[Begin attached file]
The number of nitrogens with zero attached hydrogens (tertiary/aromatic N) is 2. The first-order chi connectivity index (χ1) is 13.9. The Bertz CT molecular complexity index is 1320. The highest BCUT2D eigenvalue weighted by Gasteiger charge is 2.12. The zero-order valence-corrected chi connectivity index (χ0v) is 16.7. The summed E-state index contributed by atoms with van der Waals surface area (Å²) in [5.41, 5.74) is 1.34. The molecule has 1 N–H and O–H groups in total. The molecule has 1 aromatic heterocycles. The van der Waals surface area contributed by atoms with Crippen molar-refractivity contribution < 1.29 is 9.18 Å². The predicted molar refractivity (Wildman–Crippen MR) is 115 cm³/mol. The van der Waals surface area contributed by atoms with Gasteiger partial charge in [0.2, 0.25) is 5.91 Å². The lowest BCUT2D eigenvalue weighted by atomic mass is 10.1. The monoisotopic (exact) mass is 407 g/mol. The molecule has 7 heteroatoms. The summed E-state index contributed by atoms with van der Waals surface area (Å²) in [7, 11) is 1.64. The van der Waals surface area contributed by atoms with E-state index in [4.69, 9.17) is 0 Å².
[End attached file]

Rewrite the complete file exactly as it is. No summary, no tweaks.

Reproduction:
The number of nitrogens with zero attached hydrogens (tertiary/aromatic N) is 2. The first-order chi connectivity index (χ1) is 13.9. The Bertz CT molecular complexity index is 1320. The highest BCUT2D eigenvalue weighted by Gasteiger charge is 2.12. The zero-order valence-corrected chi connectivity index (χ0v) is 16.7. The summed E-state index contributed by atoms with van der Waals surface area (Å²) in [5.41, 5.74) is 1.34. The molecule has 1 N–H and O–H groups in total. The molecule has 1 aromatic heterocycles. The van der Waals surface area contributed by atoms with Crippen molar-refractivity contribution < 1.29 is 9.18 Å². The predicted molar refractivity (Wildman–Crippen MR) is 115 cm³/mol. The van der Waals surface area contributed by atoms with Gasteiger partial charge in [0.2, 0.25) is 5.91 Å². The lowest BCUT2D eigenvalue weighted by atomic mass is 10.1. The monoisotopic (exact) mass is 407 g/mol. The molecule has 7 heteroatoms. The summed E-state index contributed by atoms with van der Waals surface area (Å²) in [7, 11) is 1.64. The van der Waals surface area contributed by atoms with E-state index in [4.69, 9.17) is 0 Å².